The Ninth Circuit agrees: A medical opinion can be false within the meaning of the False Claims Act.

There is a split in the circuits on the important question of whether a medical opinion can be false within the meaning of the False Claims Act (FCA).  I wrote about this last month,, in connection with a recent Third Circuit case.  The Ninth Circuit has just joined the Third and Tenth Circuits in holding that a medical opinion can indeed be false.  Winter v. Gardens Regional Hospital, (3/23/2020). 

The plaintiff-relator in Winter was the former director of care management at Gardens Regional Hospital.  Her job included reviewing patients’ medical records and applying established criteria to evaluate the medical necessity of hospital admissions.  An owner-operator of area nursing homes had acquired a controlling interest in the management company that oversaw operations at Gardens Regional.  The plaintiff discovered that, immediately after that acquisition, there was a dramatic increase in the admission of patients from those nursing homes to Gardens Regional – especially Medicare patients.  As the Ninth Circuit explained,

Winter alleges that [the nursing home owner and the management company] – including the individual owners of both entities – “exerted direct pressure on physicians to admit patients to [Gardens Regional] and caused false claims to be submitted based on false certifications of medical necessity.”   Winter’s complaint details sixty-five separate patient admissions…that Winter alleges did not meet Gardens Regional’s admissions criteria and were unsupported by the patients’ medical records.  She alleges that none of the admissions were medically necessary….Winter estimates that in less than two months…Gardens Regional submitted $1,287,701 in false claims to the Medicare program.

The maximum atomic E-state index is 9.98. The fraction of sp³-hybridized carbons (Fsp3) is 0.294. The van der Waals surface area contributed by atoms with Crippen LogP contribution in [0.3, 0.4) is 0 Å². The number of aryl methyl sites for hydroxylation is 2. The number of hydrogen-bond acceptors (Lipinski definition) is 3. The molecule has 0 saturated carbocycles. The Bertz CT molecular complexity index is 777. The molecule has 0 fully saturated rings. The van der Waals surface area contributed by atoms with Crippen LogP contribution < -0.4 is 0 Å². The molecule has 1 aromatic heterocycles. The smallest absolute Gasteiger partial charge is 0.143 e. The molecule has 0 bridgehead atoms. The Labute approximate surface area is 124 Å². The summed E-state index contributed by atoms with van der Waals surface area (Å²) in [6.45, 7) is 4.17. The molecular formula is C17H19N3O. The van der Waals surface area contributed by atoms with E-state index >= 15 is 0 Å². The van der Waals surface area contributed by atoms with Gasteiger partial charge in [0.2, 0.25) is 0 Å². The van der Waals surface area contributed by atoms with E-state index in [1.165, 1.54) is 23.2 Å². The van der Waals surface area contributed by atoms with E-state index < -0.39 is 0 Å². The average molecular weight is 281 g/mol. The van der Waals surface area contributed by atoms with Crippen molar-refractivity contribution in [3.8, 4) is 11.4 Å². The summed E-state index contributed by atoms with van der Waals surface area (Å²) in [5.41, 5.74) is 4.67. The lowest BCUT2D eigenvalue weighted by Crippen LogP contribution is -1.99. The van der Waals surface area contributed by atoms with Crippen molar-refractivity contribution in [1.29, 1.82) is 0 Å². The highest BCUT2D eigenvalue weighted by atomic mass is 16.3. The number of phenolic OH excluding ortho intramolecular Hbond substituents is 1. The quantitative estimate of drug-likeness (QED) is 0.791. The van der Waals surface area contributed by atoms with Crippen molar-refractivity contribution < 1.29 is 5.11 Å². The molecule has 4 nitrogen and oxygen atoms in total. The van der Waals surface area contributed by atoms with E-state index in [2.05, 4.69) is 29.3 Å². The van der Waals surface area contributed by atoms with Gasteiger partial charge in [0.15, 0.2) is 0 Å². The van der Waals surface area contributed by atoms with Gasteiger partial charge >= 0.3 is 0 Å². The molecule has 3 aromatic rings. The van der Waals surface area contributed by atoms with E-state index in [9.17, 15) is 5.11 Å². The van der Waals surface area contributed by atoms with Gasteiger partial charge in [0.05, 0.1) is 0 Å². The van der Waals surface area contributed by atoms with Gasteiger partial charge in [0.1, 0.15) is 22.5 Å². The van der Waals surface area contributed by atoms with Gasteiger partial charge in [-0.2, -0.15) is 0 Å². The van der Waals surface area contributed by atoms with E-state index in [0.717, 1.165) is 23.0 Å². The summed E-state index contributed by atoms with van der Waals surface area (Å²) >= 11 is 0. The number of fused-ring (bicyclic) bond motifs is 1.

(Parenthetically, hats off to the plaintiff’s attorney for scrupulous observance of Fed.R.Civ.P. 9(b)’s requirement that the factual basis for a claim of fraud be pleaded “with particularity.”)

The district court granted the defendants’ motion to dismiss for failure to state a claim.  The court held that “to prevail on an FCA claim, a plaintiff must show that a defendant knowingly made an objectively false representation”; consequently, a statement that implicates a doctor’s clinical judgment can never state a claim under the FCA, because “subjective medical opinions…cannot be proven to be objectively false.”  Not so, said the Ninth Circuit on appeal:

A doctor’s clinical opinion must be judged under the same standard as any other representation.  A doctor, like anyone else, can express an opinion that he knows to be false, or that he makes in reckless disregard of its truth or falsity….Opinions are not, and have never been, completely insulated from scrutiny.  Under the common law, a subjective opinion is fraudulent if it implies the existence of facts that do not exist, or if it is not honestly held.  [Citations and internal quotation marks omitted.]

The Seventh and Eleventh Circuits have adopted the “objective falsity” standard for False Claims Act cases involving medical opinions.  The Third and Tenth Circuits, and now the Ninth, have rejected it, as has the Sixth Circuit in a different context (a criminal prosecution for Medicare fraud).  FCA cases are an important category of federal litigation in which hundreds of millions of taxpayer dollars are at stake.  FCA cases involving claims of Medicare fraud – and hence requiring medical expert opinion testimony – are a major subset of FCA cases.  Hopefully, therefore, the Supreme Court will resolve this conflict in the not-too-distant future.


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